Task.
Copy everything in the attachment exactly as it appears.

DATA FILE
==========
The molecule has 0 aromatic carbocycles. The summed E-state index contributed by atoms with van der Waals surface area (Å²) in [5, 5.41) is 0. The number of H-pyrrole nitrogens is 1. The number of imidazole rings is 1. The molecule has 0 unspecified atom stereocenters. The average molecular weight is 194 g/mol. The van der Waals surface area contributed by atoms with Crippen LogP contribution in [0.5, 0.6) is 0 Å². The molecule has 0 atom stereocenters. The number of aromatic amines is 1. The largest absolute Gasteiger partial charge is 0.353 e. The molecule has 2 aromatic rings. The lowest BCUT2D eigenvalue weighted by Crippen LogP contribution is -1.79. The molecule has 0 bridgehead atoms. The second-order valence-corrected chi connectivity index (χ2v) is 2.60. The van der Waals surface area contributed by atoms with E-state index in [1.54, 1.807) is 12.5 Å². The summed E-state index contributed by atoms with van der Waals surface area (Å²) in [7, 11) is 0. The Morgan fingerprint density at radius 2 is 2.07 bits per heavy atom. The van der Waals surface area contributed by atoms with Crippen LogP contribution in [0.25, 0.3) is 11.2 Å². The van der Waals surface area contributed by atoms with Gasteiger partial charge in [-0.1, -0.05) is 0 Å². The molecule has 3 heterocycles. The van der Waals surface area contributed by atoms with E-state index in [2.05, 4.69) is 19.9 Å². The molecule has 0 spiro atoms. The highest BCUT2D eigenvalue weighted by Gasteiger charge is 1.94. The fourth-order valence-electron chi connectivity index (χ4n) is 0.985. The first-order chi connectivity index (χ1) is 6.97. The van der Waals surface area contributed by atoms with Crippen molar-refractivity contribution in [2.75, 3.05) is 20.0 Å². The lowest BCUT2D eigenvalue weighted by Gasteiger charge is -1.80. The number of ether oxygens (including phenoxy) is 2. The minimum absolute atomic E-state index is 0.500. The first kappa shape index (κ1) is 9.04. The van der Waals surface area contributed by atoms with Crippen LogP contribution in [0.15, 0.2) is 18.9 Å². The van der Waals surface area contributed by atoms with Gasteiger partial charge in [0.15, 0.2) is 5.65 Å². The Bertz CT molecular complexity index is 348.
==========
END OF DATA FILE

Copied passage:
The molecule has 0 aromatic carbocycles. The summed E-state index contributed by atoms with van der Waals surface area (Å²) in [5, 5.41) is 0. The number of H-pyrrole nitrogens is 1. The number of imidazole rings is 1. The molecule has 0 unspecified atom stereocenters. The average molecular weight is 194 g/mol. The van der Waals surface area contributed by atoms with Crippen LogP contribution in [0.5, 0.6) is 0 Å². The molecule has 0 atom stereocenters. The number of aromatic amines is 1. The largest absolute Gasteiger partial charge is 0.353 e. The molecule has 2 aromatic rings. The lowest BCUT2D eigenvalue weighted by Crippen LogP contribution is -1.79. The molecule has 0 bridgehead atoms. The second-order valence-corrected chi connectivity index (χ2v) is 2.60. The van der Waals surface area contributed by atoms with E-state index in [1.54, 1.807) is 12.5 Å². The summed E-state index contributed by atoms with van der Waals surface area (Å²) in [7, 11) is 0. The Morgan fingerprint density at radius 2 is 2.07 bits per heavy atom. The van der Waals surface area contributed by atoms with Crippen LogP contribution in [0.25, 0.3) is 11.2 Å². The van der Waals surface area contributed by atoms with Gasteiger partial charge in [-0.1, -0.05) is 0 Å². The molecule has 3 heterocycles. The van der Waals surface area contributed by atoms with E-state index in [2.05, 4.69) is 19.9 Å². The molecule has 0 spiro atoms. The highest BCUT2D eigenvalue weighted by Gasteiger charge is 1.94. The fourth-order valence-electron chi connectivity index (χ4n) is 0.985. The first-order chi connectivity index (χ1) is 6.97. The van der Waals surface area contributed by atoms with Crippen molar-refractivity contribution in [2.75, 3.05) is 20.0 Å². The lowest BCUT2D eigenvalue weighted by Gasteiger charge is -1.80. The number of ether oxygens (including phenoxy) is 2. The minimum absolute atomic E-state index is 0.500. The first kappa shape index (κ1) is 9.04. The van der Waals surface area contributed by atoms with Crippen LogP contribution in [0.15, 0.2) is 18.9 Å². The van der Waals surface area contributed by atoms with Gasteiger partial charge in [0.15, 0.2) is 5.65 Å². The Bertz CT molecular complexity index is 348.